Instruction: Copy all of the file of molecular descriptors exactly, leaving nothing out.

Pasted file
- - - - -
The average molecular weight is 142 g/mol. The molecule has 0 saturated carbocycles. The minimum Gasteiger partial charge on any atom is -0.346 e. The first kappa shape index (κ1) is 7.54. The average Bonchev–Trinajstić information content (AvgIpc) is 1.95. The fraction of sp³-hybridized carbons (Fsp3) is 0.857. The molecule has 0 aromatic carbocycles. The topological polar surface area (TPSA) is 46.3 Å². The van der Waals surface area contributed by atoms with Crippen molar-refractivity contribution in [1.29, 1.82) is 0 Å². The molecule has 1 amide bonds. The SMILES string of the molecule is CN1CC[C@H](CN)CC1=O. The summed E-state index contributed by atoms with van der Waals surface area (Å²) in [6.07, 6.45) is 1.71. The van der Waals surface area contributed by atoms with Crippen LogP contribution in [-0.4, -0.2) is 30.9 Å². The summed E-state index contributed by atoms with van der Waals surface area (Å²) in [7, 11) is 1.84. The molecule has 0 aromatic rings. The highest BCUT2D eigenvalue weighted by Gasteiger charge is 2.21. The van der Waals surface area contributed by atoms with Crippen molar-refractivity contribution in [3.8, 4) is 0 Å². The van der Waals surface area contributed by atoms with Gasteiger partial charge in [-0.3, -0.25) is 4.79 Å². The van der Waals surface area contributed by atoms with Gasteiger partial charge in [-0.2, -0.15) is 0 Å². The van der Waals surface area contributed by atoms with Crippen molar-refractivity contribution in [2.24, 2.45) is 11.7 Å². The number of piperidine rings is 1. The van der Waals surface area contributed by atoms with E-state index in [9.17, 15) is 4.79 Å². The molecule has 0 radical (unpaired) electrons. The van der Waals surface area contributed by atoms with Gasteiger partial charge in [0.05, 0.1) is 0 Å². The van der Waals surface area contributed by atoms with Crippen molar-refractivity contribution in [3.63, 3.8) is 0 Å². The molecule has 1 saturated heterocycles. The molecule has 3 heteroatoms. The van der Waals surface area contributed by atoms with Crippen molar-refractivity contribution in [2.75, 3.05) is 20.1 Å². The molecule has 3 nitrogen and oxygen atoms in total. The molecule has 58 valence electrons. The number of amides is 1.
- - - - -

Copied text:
The average molecular weight is 142 g/mol. The molecule has 0 saturated carbocycles. The minimum Gasteiger partial charge on any atom is -0.346 e. The first kappa shape index (κ1) is 7.54. The average Bonchev–Trinajstić information content (AvgIpc) is 1.95. The fraction of sp³-hybridized carbons (Fsp3) is 0.857. The molecule has 0 aromatic carbocycles. The topological polar surface area (TPSA) is 46.3 Å². The van der Waals surface area contributed by atoms with Crippen molar-refractivity contribution in [1.29, 1.82) is 0 Å². The molecule has 1 amide bonds. The SMILES string of the molecule is CN1CC[C@H](CN)CC1=O. The summed E-state index contributed by atoms with van der Waals surface area (Å²) in [6.07, 6.45) is 1.71. The van der Waals surface area contributed by atoms with Crippen LogP contribution in [-0.4, -0.2) is 30.9 Å². The summed E-state index contributed by atoms with van der Waals surface area (Å²) in [7, 11) is 1.84. The molecule has 0 aromatic rings. The highest BCUT2D eigenvalue weighted by Gasteiger charge is 2.21. The van der Waals surface area contributed by atoms with Crippen molar-refractivity contribution in [3.8, 4) is 0 Å². The van der Waals surface area contributed by atoms with Gasteiger partial charge in [-0.3, -0.25) is 4.79 Å². The van der Waals surface area contributed by atoms with Gasteiger partial charge in [-0.2, -0.15) is 0 Å². The van der Waals surface area contributed by atoms with Crippen molar-refractivity contribution in [2.24, 2.45) is 11.7 Å². The number of piperidine rings is 1. The van der Waals surface area contributed by atoms with E-state index in [9.17, 15) is 4.79 Å². The molecule has 0 radical (unpaired) electrons. The van der Waals surface area contributed by atoms with Gasteiger partial charge in [0.05, 0.1) is 0 Å². The van der Waals surface area contributed by atoms with Crippen molar-refractivity contribution in [3.63, 3.8) is 0 Å². The molecule has 1 saturated heterocycles. The molecule has 3 heteroatoms. The van der Waals surface area contributed by atoms with Crippen molar-refractivity contribution in [2.75, 3.05) is 20.1 Å². The molecule has 3 nitrogen and oxygen atoms in total. The molecule has 58 valence electrons. The number of amides is 1.